Pontcysylite Aqueduct

The civil engineering geniuses responsible for the Pontcysyllte Aqueduct were Thomas Telford, who came up with the crazy idea, and William Jessop, the brave man who approved the design for the Ellesmere Canal Company.

In today’s world where even the seemingly simplest of civil engineering projects, like installing a new roundabout or laying a new stretch of railway track, appears to take decades to complete at the cost of billions of pounds, prepare to stand back and be amazed by the monument to the Industrial Revolution that is the Pontcysyllte Aqueduct. The sight of a canal boat travelling along an 11 feet (3.6m) wide, 1,007 feet (307m) long cast iron trough, supported by 18 stone towers some 127 feet (39m) above the River Dee, does make you wonder as to the pioneering engineering geniuses that played their part in making Britain the hot bed of the Industrial Revolution.

The civil engineering geniuses responsible for the Pontcysyllte Aqueduct were Thomas Telford, who came up with the crazy idea, and William Jessop, the brave man who approved the design for the Ellesmere Canal Company. The project supervisor was one Mathew Davidson, with the cast iron sections being supplied by Mr William Hazledine’s foundries at Shrewsbury, and at nearby Cefn Mawr. The two master masons were John Wilson and John Simpson. Members of this team would work together again and again on many more major civil engineering structures of the time.

The original concept for the Ellesmere Canal was to link the River Mersey with the River Dee, and then on to the River Severn at Shrewsbury. The proposed canal would have several branches providing access to the lucrative ironworks and collieries round the Wrexham area of North Wales. Pontcysyllte Aqueduct literally translates as “the bridge that connects the river”.

Construction of the aqueduct started in 1795 with John Wilson and John Simpson overseeing the building of the 18 stone piers that would eventually taper from the 6.4m wide at their base to 5.1m wide at the top. The upper walls of the tapering piers were designed to be hollow in order to reduce the structural loading on the lower sections. The stones were bound together with a mortar of lime, water and ox blood.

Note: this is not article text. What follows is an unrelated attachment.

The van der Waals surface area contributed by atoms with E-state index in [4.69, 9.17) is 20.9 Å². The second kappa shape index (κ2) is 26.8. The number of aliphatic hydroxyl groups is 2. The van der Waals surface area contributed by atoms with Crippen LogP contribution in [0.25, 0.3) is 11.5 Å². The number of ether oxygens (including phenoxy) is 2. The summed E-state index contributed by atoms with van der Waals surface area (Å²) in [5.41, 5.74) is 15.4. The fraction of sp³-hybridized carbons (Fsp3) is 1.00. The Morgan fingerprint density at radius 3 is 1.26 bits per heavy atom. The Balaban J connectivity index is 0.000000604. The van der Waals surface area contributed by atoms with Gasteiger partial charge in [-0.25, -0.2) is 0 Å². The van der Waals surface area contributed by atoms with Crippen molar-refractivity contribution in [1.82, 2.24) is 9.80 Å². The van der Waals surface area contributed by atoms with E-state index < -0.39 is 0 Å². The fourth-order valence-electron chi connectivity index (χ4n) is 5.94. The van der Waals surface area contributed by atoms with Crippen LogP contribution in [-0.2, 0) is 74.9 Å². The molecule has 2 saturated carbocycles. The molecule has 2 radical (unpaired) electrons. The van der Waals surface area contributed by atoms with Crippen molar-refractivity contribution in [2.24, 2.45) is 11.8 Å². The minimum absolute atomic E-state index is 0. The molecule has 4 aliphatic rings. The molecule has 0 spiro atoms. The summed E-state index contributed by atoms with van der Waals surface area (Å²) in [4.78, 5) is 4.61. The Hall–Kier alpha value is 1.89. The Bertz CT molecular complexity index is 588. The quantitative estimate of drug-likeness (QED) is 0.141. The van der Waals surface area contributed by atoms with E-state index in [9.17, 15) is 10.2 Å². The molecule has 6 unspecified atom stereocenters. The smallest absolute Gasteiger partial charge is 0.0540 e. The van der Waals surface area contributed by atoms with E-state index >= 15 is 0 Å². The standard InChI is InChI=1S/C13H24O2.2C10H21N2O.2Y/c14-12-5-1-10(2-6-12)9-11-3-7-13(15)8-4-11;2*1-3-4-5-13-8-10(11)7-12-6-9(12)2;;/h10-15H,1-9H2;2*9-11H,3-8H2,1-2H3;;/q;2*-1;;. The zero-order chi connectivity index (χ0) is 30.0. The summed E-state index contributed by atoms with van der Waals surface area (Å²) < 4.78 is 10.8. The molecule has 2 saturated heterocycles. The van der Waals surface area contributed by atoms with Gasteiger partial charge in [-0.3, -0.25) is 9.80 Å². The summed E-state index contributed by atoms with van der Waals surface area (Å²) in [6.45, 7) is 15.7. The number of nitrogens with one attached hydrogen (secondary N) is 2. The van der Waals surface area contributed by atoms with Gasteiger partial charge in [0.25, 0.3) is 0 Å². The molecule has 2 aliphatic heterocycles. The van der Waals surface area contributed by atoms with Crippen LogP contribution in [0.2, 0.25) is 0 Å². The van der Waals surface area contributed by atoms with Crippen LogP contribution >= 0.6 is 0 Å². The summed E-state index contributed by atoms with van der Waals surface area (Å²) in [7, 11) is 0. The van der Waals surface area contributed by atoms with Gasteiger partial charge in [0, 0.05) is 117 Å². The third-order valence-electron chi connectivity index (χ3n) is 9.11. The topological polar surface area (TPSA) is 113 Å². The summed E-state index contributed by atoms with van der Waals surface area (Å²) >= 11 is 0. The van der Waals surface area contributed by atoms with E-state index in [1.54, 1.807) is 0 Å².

William Hazledine purpose-built the Plas Kynaston Foundry at nearby Cefn Mawr, in order to provide many of the cast iron sections for the aqueduct. Once the stone piers had been constructed, Hazledine’s cast iron supporting arches and water trough sections could be manoeuvred into place and bolted together. Telford ensured that the trough was watertight by developing a strange combination of Welsh flannel and a lead, iron and sugar concoction. He tested the structure for leaks over several months before he was finally satisfied with it.

The Pontcysyllte Aqueduct was finally opened on 26th November 1805, having taken ten years to design, build and test. The total cost for the project was £47,000 (close to £3,000,000 in today’s money). The careful planning that Telford dedicated to the project helped to ensure that only one fatality was recorded during the entire construction period. A remarkable achievement considering the lack of technology available in those times and the heights involved.

Telford went on to complete many other great works of civil engineering, including opening up vast swathes of the Scottish Highlands with the building of canals, harbours, thousands of new bridges and almost a thousand miles of roads. Such was his reputation in this field that he earned the nickname, the Colossus of Roads.

Telford’s genius was recognised by all concerned when he was made the first president of the newly formed Institution of Civil Engineers in 1820. To mark the occasion the institution commissioned a portrait of the great man; notice that the painting includes just one structure in its background – the Pontcysyllte Aqueduct:

Recently nominated for World Heritage Site status, the iron towpath still hangs precariously over the eastern side of the aqueduct’s water trough, with walkers protected from the sheer drop below by metal railings fitted to the outside edge. No such protection for the tillerman of the narrowboat however; the holes on the other side of the trough intended for safety railings were never fitted with such!

Head for heights? Try it for yourself, hire a narrowboat on the Llangollen Canal and test your own, as well as Thomas Telford’s 250 year old, metal.

Getting here
Pontcysyllte Aqueduct is also by road, please try our UK Travel Guide for further detailed information. Nearest rail stations are at Chirk and Ruabon, with regular local bus services to the aqueduct.

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Pontcysylite Aqueduct

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